Favorite Moments - 001-025 Your fun memories from EOTB

fm11 - 1971 My First visit to Wembley, We nearly fooled Dad.

Posted by... quigs eraofthebiff - on ... Monday, May 14, 2012
Gary Kitchen
Leeds
England
Leeds .. is the club I follow
 

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Wembley 1971

In 1971 Leeds reached the Challenge Cup Final. I'd been taken to the semi-final at Odsal by my dad and his mate, a match memorable only for the fierce hail and rain downpour late in the second half which saw us breaking down a wire fence to get under cover.

On the Monday morning at school there was no doubt in our minds, Patrick Stewart, Rodney Emmott and me were going to Wembley for the final. There was no question that it wouldn't happen, we were 14 years old and worldly-wise, we had Saturday jobs that gave us cash-in-pocket and we knew that tickets for the final were on sale later that week.

We all decided that a fait-acomplis was the best approach - there was no point in telling our parents before we'd got the tickets because there was no way that they would let us go, so after school on the Thursday the three of us caught the bus into Headingley, queued up the stairs to the tiny ticket office behind the north stand and bought three upper tier standing tickets for the final.

I sat on the bus staring at my ticket all the way home - equivalent today to a space shuttle ticket to the moon I could not believe that we had done it - we were going to Wembley.

Or at least we were going to Wembley until my dad found out.

Suprisingly he wasn't annoyed. I told him the following evening that we wanted to go, when he said we couldn't (we were too young, it was too expensive, it was too far) I showed him the ticket and stated very proudly that it was all organised - he just looked at me and said "how are you going to get there then ?"

Now we hadn't actually thought that bit through yet, in fact it would be true to say that the thought had never crossed our mind. Of course a 14 year old can't admit to his dad that he didn't think about such a basic thing as "how do we get there ?", and so I told him that Rodney's dad was giving us a lift.

My dad never said a word, it was the first thing that had come to my mind and I didn't know that he knew that Rodney's dad didn't have a car, in fact he couldn't drive. Three days later my dad came home and told me that we owed him £4.50, the cost of three coach tickets with the supporters club coach. He fixed it just like that, never said another word, he went out and pulled a few strings, asked a few favours of some mates and found us three seats on the supporters club coach, plus a promise from a mate who was booked on the same bus that he'd look out for us - amazing, another one of lifes great lessons, if you cant persuade your kids not to do something then at least make sure they do it properly.

The trip to Wembley started early, we left Headingley at around 7am in an old tour bus that had seen its best days in world war two, I swear that it had blackout curtains and a sign above the drivers seat that read "careless lips cost ships". We arrived at Wembley many hours later, absolutely knackered after stopping at most of the service stations on the nearly completed M1 - most of our fellow passengers were pensioners with delicate bladders, in fact it was only the presence of us three 14 year olds that kept the average age on the bus below 80.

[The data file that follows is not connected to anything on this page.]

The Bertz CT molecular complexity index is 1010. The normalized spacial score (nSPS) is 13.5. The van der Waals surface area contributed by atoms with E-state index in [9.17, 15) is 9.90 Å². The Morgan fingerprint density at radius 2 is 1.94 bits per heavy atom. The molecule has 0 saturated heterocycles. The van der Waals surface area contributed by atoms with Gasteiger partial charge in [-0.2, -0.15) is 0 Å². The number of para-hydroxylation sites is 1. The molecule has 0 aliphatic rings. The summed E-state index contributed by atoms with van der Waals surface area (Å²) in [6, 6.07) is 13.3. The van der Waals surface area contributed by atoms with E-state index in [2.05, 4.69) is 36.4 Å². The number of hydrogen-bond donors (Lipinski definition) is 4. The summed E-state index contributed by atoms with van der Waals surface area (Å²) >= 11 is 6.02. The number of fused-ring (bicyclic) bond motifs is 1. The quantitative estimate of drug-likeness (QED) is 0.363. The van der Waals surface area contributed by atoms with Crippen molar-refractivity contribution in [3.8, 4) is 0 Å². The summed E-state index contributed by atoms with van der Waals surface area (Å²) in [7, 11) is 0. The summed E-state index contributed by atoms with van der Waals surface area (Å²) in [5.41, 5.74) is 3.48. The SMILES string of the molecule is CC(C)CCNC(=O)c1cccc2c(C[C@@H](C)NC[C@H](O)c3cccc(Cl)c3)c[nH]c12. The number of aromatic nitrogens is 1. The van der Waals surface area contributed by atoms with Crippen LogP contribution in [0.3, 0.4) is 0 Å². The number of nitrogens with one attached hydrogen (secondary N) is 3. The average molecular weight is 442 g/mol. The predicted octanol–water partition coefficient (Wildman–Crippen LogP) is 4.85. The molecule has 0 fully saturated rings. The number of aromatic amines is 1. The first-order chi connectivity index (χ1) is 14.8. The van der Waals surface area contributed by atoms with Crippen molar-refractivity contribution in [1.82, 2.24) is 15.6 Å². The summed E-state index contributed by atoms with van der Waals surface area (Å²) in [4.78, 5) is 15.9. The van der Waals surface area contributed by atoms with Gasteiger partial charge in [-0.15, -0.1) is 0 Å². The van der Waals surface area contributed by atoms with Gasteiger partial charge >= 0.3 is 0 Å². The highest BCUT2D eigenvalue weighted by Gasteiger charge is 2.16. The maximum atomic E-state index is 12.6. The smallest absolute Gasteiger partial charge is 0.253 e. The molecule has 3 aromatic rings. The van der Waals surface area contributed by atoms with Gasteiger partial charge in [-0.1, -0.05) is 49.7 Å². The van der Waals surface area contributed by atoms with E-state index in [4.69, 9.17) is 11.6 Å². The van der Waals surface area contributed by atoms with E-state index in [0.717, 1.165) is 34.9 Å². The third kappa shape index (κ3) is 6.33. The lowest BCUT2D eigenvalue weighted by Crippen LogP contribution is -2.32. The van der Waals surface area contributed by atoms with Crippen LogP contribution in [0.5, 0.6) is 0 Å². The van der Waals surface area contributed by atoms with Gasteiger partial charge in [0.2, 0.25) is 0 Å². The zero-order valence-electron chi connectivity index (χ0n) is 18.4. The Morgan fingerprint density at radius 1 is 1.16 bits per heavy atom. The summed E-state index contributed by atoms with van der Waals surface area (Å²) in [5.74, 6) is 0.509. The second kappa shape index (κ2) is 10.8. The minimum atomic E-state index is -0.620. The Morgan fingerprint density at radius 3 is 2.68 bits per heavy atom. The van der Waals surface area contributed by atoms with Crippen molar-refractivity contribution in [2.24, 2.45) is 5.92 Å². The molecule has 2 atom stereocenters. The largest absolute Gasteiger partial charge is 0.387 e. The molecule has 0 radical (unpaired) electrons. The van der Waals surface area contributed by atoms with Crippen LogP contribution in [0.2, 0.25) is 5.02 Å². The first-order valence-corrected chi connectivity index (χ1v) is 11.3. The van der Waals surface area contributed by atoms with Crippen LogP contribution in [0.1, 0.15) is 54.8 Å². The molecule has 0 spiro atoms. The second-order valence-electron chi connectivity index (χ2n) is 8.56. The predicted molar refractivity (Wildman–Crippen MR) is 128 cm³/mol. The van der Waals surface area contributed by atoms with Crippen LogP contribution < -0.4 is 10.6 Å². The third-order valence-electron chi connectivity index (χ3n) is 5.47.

As usual the match itself passed oh so quickly - I never fail to be amazed how every challenge cup game, whatever round, always passes quickly. Ten minutes after kick-off its half time, quarter of an hour later you're in the car on the way home.

The 1971 final was famous for two things, the Leeds centre Syd Hynes flattened the Leigh stand-off Alex Murphy and our tickets earned us a place standing on the last row at the back of the stadium, two hundred yards away from the pitch - we needed eyes like superman's to recognise even the vaguest of details.

We did however see the sending off incident, and never did a player deserve a good chinning like Alex Murphy. It was worth having one of your players go down in dubious history as the first player ever to be sent off at Wembley, just to see Alex Murphy carried off the pitch unconcious on a stretcher. Our joy however was short lived as Mr Murphy was faking it, jumping from the stretcher as soon as he reached the players tunnel beneath us, Syd should have hit him harder.

We were beaten that day and thus began the journey back up the M1 in a bus full of fed-up supporters, a journey that would become familiar to me in later years, inquests going on in every row of the bus, everyone agreeing that Murphy had conned the referee, that Syd should have hit him a couple more times for good luck, on and on into the night as our WWII bus shook its way back up the M1 at a breathtaking 40mph, cardboard gas mask holders falling from the luggage rack at every lurch. .

COMMENT ADDED 1/12/2004 From Londoner - off Leigh RL forum----

quigs,

There is a story on your biff website from Gary Kitchen (Leeds UK) regarding Alex Murphy in the '71 cupfinal. He was carried off and never came back on the pitch. He did however reappear to lift the trophy. At the time he was carried off and syd hynes was sent off leigh had all but won the game.

It was alleged that murph winked as he was being carried off. But he certainly didn't jump off the stretcher and rejoin play.

 

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